The result — a 3.6″-diameter circular double mirror with a 3000mAh battery underneath — has been finished with silver, gold, or red glossy metallic exterior paint, and a white LED light ring inside. In short, it’s an elegant and welcome option for female iPhone users, delivering a combination of solid build quality and good value for the price.

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iPod nano Stories January 23, 2015

loop-1

AirPlay isn’t dead as a wireless speaker standard, but it’s not exactly healthy: many models have been discontinued, and new releases have all but stopped. Having previously gone all-in with AirPlay, Danish designer speaker maker Libratone is now rolling out updated versions of its circular Loop, tube-shaped Zipp, and triangular Live systems that augment AirPlay rather than ditching it. The new Libratone Loop ($500) modestly tweaks the prior version to add Bluetooth 4.0 support — a feature that radically increases Loop’s compatibility. Though its high price tag will continue to keep this model out of reach for most consumers, long-awaited and substantial discounts on the prior-generation models (Loop here, Zipp here, Live here) may bolster their appeal.

Having tested the new Loop, my personal feelings are mixed: I applaud Libratone for consistently releasing speakers that look distinctive, working both as design objects and audio systems, but the MSRPs remain somewhat hard to justify given the sonic performance…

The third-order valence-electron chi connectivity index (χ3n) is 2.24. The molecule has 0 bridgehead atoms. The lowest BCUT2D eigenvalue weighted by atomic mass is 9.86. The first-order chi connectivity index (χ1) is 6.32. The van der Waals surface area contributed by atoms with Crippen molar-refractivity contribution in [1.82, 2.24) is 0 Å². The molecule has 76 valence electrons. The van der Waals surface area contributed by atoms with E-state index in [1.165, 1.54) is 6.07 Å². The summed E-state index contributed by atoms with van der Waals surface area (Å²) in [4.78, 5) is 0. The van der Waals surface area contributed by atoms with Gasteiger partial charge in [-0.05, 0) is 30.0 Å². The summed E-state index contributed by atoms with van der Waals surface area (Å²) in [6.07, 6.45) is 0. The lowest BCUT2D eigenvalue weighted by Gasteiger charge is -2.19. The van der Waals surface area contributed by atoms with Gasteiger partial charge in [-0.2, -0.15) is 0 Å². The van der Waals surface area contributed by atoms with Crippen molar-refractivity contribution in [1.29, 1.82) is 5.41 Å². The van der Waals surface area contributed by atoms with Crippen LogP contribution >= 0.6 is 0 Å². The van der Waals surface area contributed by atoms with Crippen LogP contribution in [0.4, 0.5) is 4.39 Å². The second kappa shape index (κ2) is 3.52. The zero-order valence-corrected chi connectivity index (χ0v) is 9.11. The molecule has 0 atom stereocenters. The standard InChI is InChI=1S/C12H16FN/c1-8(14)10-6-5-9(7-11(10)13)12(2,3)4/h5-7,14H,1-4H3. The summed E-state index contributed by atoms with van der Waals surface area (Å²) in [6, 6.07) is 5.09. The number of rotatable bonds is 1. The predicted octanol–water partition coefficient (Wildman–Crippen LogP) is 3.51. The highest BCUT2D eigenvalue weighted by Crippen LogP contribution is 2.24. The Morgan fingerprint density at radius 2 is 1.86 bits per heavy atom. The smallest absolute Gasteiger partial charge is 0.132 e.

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iPod nano Stories January 20, 2015

savior-1

RAVPower has done a great job of changing the traditional price-to-performance equation for Apple device chargers. Its two-, four-, and six-port wall chargers (reviewed here) are the best options I’ve seen at their price points, so it’s no shock that its Savior 9000mAh External Battery Pack (MSRP $100, street price $50) delivers great value, as well.

Equipped with wall blades for easy recharging, Savior combines a high-capacity 9000mAh battery with an Apple-certified Lightning cable, competing with similar accessories such as myCharge’s Hub 9000 — but for half the street price. Read on for why Savior is so easy to recommend, as well as details on the compromises it makes to keep its size and price down.